oh please! and every time another type 1 mentions the differences between type 1 and type 2..they get a spanking from the admins, which I know who it is. some ADMIN just sent me an email saying type 2 isn't about diet and lifestyle, give me a frickin' break, it's ALL about that so boo hoo hoo! what planet does that admin live on. type 2's can make choices, that's the point.

oh, and what are they 'the admins' going to do ban me.. who cares!

It's not all about that. I don't have T2 but have read enough to understand that it's a genetic "quilt" of intertwined issues. I don't think that saying it's diet and lifestyle is very productive as, despite whatever demographic trendencies people making that assertion can point to, there's more to it than that.

Diet and exercise are important for everyone. Modern medicine can keep people alive longer without "investing" time and energy in those things but the improvement to one's quality of life one can gain through them is useful for anyone, not just people with diabetes.


Hi Jean, I'm doing a happy dance for you and with you this morning! I join in your glee at numbers in double digits. I feel like I'm walking around grinning every time I look at my Dexcom now...I keeping holding the receiver up to show my husband the pretty flat line with the double digit and say "LOOK!". :)

I echo what Pethead wrote before me...the OmniPod has made a world of difference in my struggle with diabetes. I never would have believed this dramatic a difference so quickly would be possible. Combined with low carbing at an average of 40 grams carb per day, I've been in range 90% of the time in my first week on OmniPod with no lows. I wish there was some way that you could have access to that tool.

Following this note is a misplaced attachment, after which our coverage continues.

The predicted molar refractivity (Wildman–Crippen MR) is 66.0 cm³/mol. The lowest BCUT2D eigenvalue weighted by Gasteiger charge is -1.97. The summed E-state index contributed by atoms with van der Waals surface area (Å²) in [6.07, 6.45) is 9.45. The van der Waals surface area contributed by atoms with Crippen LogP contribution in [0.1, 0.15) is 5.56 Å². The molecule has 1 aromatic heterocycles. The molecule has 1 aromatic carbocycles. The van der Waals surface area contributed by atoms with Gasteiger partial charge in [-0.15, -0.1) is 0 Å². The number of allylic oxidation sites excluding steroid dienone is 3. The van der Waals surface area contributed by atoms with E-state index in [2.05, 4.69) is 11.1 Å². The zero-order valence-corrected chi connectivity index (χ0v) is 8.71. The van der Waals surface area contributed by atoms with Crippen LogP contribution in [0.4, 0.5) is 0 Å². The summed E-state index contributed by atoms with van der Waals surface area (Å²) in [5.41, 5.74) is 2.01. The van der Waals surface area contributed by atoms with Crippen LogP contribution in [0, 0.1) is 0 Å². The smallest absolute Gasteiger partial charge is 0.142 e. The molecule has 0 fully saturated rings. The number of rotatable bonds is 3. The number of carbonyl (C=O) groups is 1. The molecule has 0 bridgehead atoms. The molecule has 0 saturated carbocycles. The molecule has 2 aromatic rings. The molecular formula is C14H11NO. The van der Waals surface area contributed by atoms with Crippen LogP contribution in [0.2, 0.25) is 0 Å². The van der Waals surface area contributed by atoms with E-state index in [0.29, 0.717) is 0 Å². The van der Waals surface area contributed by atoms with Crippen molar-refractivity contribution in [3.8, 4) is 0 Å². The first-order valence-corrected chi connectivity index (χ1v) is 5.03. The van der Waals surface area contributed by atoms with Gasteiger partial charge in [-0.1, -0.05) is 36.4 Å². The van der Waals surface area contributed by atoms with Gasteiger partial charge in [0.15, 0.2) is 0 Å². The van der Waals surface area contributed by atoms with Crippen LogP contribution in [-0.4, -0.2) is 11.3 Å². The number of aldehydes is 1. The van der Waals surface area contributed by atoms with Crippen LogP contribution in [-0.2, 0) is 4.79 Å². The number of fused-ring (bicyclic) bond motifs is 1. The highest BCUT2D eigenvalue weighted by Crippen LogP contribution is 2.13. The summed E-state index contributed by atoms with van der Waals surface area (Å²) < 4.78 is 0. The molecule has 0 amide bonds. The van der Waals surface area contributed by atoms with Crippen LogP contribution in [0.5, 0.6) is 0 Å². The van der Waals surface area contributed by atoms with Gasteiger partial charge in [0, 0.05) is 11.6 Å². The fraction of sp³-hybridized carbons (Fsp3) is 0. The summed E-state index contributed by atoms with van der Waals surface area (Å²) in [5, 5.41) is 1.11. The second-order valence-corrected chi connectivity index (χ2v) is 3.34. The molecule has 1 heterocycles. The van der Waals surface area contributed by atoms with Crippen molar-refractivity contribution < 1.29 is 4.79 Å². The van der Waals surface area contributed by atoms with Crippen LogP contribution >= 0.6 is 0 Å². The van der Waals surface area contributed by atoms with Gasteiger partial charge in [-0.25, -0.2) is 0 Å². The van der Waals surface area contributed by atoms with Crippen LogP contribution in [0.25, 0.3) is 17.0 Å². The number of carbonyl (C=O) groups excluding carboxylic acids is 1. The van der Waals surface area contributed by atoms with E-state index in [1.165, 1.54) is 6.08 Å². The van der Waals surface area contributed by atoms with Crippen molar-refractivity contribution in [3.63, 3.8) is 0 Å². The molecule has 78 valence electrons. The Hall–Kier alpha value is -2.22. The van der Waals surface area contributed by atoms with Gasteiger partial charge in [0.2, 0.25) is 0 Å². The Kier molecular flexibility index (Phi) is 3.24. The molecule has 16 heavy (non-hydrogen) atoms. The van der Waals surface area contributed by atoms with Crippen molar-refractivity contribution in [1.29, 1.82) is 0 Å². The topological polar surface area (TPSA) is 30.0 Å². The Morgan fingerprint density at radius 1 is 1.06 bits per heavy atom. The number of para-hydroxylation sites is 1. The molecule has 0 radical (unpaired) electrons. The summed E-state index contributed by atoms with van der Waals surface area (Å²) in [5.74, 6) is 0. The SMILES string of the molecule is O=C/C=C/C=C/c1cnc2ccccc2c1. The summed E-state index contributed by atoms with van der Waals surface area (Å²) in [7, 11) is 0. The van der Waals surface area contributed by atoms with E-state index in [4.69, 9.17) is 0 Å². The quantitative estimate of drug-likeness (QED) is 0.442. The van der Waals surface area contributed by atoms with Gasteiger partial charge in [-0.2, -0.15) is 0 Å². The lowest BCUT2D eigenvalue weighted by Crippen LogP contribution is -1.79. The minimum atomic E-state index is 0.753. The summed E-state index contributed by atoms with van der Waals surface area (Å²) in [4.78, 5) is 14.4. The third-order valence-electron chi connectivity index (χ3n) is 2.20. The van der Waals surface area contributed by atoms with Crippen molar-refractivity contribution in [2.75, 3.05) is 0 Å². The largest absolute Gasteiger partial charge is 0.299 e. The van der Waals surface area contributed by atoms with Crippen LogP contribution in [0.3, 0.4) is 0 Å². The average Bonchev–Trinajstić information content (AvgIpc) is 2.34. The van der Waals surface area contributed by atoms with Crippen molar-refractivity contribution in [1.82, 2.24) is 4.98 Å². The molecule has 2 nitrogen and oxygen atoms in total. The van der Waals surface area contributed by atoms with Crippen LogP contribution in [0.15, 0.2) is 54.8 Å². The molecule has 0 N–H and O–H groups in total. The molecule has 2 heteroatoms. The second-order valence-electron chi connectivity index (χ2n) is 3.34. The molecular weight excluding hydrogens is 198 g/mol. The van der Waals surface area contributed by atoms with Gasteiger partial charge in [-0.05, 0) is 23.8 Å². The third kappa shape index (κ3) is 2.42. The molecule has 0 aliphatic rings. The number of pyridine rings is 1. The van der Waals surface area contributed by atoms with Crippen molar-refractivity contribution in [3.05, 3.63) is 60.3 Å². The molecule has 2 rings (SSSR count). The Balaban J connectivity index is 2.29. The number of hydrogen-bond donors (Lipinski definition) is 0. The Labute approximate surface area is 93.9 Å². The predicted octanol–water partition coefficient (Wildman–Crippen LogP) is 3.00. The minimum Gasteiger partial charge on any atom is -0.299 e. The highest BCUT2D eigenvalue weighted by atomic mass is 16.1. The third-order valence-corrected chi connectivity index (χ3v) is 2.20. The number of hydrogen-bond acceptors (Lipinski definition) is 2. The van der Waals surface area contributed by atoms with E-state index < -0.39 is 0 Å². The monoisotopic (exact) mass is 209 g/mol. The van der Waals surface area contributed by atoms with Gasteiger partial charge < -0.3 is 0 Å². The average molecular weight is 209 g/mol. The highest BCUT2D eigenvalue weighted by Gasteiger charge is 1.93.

And on the Type 2/ Type 1 thing, I think we have to remember that we're stronger together than we are divided. Together, we're all just people with diabetes. And, in this case, PWD-on-insulin...doing a happy dance!

Agreed. We should all do our best to eat a healthy diet and get good-quality exercise, as much as we can manage. As the old saying goes, "It won't hurt and it might help."

I feel much better since I made healthy adjustments to my diet and started moving more -- and my BG's and total daily insulin dose reflect this.

I think athletes have different nutritional needs than older, more sedentary people (like me!)

When I was dancing 15-20 hours per week, I ate smaller, more frequent meals. Now that I get paid to sit on my bottom, staring at a computer screen all day, eating that frequently feels like a recipe for disaster. I'm eating three meals now, tops. Sometimes just two meals.

I'm just not hungry (especially since I cut out the carbs) and I don't need the calories so...why force myself to eat and inject more insulin?

I could live off of my "excess" for a year, and isn't that what it's for?

Hi, and thanks AZPethead. That's interesting about the Omnipod. Maybe I'll be able to use it in the future, if I'm on different insurance?

Do you mind my asking what your total daily insulin dose is now? I'm curious if Omnipod sites can handle a high-throughput of insulin?